(C) "Deprive" means to:
(1.) Withhold property of another ... with purpose to restore it only upon payment of a reward or other consideration;
Section 2913.02(B) of the Ohio Revised Code provides that if the value of the property is $300 or more, but less than $5,000, a violation of section 2913.02(A) of the Ohio Revised Code is theft, a felony of the fourth degree.5 Since the officers had probable cause to seek a warrant, they clearly met the reasonable conduct standard of Malley v. Briggs, 475 U.S. 335 (1986), and its progeny.6
The Honorable Thomas G. Hull, Chief Judge for the Eastern District of Tennessee, sitting by designation
It appears reasonably clear from the record that Jones knew he had a dog different than the one he described to the pound master's wife at the time of purchase
Jones subsequently filed a motion to file an amended complaint. Although the docket sheet does not reflect this motion was ever granted, Jones did not need the court's permission to file an amended complaint, since no "responsive pleading" had been filed by the defendants. Fed. R. Civ. P. 15. The amended complaint alleged a deprivation of Jones' fourth amendment rights. Without this amendment, the original complaint would have been subject to a dismissal since Jones had an adequate post-deprivation state remedy for his procedural due process violation. Parratt v. Taylor, 451 U.S. 527 (1981); Wilson v. Beebe, 770 F.2d 578 (6th Cir. 1985)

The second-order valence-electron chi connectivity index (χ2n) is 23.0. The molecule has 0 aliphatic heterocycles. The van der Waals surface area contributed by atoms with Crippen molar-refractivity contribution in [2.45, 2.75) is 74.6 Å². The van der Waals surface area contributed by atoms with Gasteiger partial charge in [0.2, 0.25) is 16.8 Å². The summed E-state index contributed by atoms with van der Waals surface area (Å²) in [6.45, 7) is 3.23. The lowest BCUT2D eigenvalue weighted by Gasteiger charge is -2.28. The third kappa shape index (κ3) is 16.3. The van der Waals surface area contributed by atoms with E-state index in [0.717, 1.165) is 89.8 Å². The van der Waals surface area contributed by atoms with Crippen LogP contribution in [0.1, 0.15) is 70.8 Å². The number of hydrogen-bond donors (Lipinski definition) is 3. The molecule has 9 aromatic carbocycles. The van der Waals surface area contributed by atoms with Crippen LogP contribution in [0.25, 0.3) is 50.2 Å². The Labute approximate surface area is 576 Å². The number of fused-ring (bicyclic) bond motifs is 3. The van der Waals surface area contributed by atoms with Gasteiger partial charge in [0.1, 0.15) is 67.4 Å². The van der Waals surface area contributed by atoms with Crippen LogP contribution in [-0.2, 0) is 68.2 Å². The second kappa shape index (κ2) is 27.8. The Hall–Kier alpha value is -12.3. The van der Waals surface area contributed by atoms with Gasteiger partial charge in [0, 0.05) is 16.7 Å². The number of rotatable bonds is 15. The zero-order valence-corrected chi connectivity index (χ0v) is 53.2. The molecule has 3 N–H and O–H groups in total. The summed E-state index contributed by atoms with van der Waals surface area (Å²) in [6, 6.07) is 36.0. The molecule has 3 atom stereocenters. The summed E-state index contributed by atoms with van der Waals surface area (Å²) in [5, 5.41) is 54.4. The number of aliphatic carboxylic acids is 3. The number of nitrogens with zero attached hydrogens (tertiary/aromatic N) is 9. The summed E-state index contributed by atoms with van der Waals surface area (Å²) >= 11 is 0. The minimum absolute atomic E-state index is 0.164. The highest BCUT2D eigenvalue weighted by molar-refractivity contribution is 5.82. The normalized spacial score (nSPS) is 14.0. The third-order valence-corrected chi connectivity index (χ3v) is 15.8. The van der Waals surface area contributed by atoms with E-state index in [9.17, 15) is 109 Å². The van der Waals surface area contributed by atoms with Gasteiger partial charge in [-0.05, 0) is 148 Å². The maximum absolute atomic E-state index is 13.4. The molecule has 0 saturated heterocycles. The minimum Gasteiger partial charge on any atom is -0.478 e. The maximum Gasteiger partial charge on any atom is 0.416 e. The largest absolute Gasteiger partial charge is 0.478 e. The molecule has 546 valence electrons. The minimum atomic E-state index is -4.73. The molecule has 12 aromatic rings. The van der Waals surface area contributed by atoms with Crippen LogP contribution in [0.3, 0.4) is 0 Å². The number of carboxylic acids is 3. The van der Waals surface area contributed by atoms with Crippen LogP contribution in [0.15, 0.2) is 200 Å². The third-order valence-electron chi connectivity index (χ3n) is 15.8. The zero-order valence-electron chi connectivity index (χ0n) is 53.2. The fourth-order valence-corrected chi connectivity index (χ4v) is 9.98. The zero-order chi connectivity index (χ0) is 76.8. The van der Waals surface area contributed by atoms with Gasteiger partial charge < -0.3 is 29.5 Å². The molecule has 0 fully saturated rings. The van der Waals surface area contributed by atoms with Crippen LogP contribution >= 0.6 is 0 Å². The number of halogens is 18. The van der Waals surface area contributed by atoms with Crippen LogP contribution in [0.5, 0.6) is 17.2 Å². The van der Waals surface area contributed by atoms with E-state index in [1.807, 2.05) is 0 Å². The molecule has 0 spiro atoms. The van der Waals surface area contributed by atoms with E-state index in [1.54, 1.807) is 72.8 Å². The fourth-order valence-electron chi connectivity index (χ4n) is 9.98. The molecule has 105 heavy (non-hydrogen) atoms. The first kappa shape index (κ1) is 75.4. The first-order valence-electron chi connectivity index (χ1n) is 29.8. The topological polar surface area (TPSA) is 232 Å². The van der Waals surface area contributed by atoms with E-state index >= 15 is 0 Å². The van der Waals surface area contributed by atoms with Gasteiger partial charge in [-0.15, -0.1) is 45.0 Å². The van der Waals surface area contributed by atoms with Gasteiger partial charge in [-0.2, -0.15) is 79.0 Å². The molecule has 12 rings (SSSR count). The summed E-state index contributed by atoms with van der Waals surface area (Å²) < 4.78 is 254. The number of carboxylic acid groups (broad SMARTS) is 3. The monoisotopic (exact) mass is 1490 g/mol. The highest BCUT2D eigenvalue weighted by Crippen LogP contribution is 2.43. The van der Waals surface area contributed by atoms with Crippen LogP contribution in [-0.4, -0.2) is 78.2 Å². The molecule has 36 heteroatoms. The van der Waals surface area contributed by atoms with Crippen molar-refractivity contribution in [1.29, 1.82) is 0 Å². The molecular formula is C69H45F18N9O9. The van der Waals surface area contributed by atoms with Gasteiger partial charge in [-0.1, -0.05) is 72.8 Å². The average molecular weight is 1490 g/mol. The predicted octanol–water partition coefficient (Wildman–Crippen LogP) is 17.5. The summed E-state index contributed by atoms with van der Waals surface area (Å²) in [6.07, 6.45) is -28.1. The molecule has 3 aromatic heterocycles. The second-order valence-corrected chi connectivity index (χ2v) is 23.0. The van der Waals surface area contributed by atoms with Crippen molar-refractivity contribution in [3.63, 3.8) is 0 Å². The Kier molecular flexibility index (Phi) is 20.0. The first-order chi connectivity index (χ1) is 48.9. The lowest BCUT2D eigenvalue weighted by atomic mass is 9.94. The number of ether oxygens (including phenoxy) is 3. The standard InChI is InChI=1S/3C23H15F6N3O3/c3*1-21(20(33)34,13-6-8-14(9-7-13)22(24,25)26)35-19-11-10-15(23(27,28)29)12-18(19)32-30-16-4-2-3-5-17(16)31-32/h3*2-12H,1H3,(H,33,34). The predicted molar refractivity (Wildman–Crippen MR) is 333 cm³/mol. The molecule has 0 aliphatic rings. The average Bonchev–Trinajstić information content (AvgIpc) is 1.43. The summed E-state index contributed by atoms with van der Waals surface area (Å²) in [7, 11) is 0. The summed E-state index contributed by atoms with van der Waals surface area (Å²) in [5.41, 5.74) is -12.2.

The magistrate also recommended granting the motion on a ground not urged by defendants--collateral estoppel. The magistrate believed the municipal court's finding of probable cause was binding on Jones in his section 1983 civil suit. The magistrate primarily relied upon Allen v. McCurry, 449 U.S. 90 (1980), in reaching this conclusion. In Coogan v. City of Wixom, 820 F.2d 170 (6th Cir. 1987), we addressed a similar issue under Michigan law. We concluded that where a preliminary hearing is an adversary proceeding (as it is in Ohio), that a finding of probable cause at the preliminary hearing will collaterally estop a section 1983 plaintiff with a claim sounding in malicious prosecution. In Coogan, as in the instant case, the section 1983 plaintiff [defendant in the criminal proceeding] was never convicted of the charge brought against him. Although we agree with the magistrate's conclusion as to collateral estoppel and find it supported by our later decision in Coogan (a case decided after the magistrate made his recommendations), we choose not to premise our affirmance solely on this ground since it was raised sua sponte by the magistrate and not addressed by plaintiff in the proceedings before the magistrate
The court did adopt the magistrate's recommendation, however, so at least implicitly the court is agreeing with the magistrate on the collateral estoppel issue
There is little doubt that if Jones had not been so totally uncooperative, a criminal charge of this nature would probably not have been filed. We agree with Jones also that disputes of this nature are better left to civil resolution. We see a certain element of personal vindictiveness, albeit born of frustration, involved in the decision to press criminal charges. Difficult though it may be at times, public officials, particularly police officials, must develop a thick hide or else find themselves constantly answering to charges of this nature. Even when a lawsuit is resolved on immunity grounds, it is a costly and time consuming procedure
Neither the magistrate's report nor the district court opinion specifically address plaintiff's pendant state claims. A dismissal of plaintiff's section 1983 claim on the basis of qualified immunity would not in and of itself dispose of these state claims